• I felt the same way after our cross-country move. I hate that some of it is still in storage – it feels so wasteful!

    • Having a teeny apartment in Paris and a small budget keeps me from acquiring too much, but I’m sure I could shed lots more layers. It’s certainly something to think about! Good thing single tubes of mascara travel well ;)

      • Ha — you’re a gal after my heart, Danielle! :)

    • This is so cool–thanks for sharing and pointing to the original source. We aren’t ready to give up our house, but we have been doing some experimenting with furniture design from the 70s. It’s simple and uses plywood, and this cube reminds me much of it. So we loved looking at this. Don’t have a post up yet on what we’ve been doing, but soon. (Hard to find time to both create the projects and document them…)

      • Ha, I completely understand that! Can’t wait to see! :)

    • We’ve just got home to Chicago from traveling with our toddler in Europe for almost 2.5 months. So interesting, when we got home (after feeling like Oh my god, we live in a mansion) my first craving was to declutter and simplify. We had been living in tiny spaces out of suitcases…and that experience showed me that I don’t need much. Give me a tiny, clutter-free space (and a terrace!) and I’ll be happy. :) Loved this post…I’ve been thinking about this a bit lately. xo

      • Ah, I love hearing this! It really is crazy how little we need, and OMG you are superwoman for traveling through Europe with your toddler! Go get ‘em, mama! :)

    • Sophia

      Every time I feel the urge to buy something, I think “space is important to me in 3 ways; visually, practicality, and economically.” Then I think to myself..”is it worth it?” Sometimes it is, more often not. i’m totally with you on the sentiments of making room for inspiration and memories.

      • Oh gosh, Sophia – I LOVE this sentiment. Space is so so important, and I think we might be losing that as a culture, in a lot of different ways. I’m going to think really hard about this one – thank you! Great thought.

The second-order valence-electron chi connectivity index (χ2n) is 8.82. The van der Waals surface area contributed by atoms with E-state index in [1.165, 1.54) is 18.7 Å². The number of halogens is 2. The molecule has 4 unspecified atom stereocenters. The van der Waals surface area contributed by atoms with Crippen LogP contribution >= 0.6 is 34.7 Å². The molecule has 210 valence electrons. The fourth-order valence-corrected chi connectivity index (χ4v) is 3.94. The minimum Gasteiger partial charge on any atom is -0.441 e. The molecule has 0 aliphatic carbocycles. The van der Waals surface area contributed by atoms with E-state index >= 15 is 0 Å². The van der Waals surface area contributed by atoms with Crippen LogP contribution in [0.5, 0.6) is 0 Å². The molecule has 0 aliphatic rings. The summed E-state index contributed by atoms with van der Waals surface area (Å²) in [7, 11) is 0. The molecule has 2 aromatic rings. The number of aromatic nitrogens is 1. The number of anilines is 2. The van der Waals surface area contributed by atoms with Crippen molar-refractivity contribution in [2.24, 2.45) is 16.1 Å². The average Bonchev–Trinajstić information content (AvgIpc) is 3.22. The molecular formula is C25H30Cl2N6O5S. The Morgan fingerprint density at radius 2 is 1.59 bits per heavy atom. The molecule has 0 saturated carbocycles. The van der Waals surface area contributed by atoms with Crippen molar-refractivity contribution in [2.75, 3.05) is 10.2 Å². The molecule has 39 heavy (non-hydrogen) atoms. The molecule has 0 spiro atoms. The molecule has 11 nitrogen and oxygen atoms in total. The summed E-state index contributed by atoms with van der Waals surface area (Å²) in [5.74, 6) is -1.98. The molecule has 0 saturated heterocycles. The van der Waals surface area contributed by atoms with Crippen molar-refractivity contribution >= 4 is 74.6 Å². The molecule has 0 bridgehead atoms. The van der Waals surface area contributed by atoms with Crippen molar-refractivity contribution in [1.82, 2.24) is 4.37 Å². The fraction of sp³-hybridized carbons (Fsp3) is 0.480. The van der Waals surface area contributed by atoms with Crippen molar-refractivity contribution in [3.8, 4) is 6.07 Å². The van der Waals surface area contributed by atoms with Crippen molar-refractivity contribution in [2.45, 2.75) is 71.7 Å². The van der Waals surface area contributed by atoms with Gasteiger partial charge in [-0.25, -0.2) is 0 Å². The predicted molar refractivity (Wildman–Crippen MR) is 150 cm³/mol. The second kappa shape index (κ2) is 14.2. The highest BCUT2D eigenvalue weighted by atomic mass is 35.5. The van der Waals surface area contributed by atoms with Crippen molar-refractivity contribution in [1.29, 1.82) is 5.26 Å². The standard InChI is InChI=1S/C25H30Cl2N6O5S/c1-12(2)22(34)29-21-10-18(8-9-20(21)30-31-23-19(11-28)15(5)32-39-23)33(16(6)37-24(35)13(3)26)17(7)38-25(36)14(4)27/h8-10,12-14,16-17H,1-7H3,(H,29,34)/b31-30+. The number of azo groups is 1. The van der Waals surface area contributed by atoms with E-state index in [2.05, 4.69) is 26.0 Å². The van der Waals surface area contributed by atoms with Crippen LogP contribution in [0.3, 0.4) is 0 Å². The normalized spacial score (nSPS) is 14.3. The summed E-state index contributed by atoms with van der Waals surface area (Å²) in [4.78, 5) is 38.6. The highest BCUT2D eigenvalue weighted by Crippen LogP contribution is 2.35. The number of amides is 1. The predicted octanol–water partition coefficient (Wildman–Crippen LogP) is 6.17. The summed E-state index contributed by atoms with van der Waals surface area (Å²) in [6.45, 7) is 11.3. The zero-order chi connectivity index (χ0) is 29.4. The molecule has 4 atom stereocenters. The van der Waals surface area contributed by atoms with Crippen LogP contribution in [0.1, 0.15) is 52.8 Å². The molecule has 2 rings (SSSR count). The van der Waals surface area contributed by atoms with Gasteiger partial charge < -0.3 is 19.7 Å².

• When we moved back to Vancouver after 10 years in Toronto we downsized to a 1930’s era little house. Lots of furniture was sold and we pared down but STILL it feels like too much.

      I joke sometimes about that desire to drag around a “personal museum”, like somehow memories aren’t enough so we must create a shrine to document every event.

      I’ve lived in a large home and I’ve lived in a small one and no matter the size, it ends up full of clothes and furniture and books and and and. I suppose it’s the handbag of accommodation – if I have a clutch, it’s enough and if I have a tote, it’s suddenly full as well.

      The purge is good – I always feel so much freer after sorting through clothes or books or even kitchen gear and gadgets.

      • Oh gosh, I LOVE this line!: “I joke sometimes about that desire to drag around a “personal museum”, like somehow memories aren’t enough so we must create a shrine to document every event.”

        Definitely gave me pause this morning. Thank you for sharing, Sandra!!!

    • All those granite counters, glass backsplash tiles, animal heads and poufs we keep seeing on HCTV and magazines will look really dated in a few years.
      We need to think carefully before we buy anything. It is better to spend money on travelling and retirement planning.

    • Read that whole blog and all that stuck was you have a cocktail ring! My mom used to yearn for cocktail rings…she ended up with plenty – I just didn’t realize the younger generation (like you) even knew what they are!

      Lovely blog.

      • I LOOOOVE cocktail rings – I get the obsession from my grandmother! :) And thank you, sweet Deobra!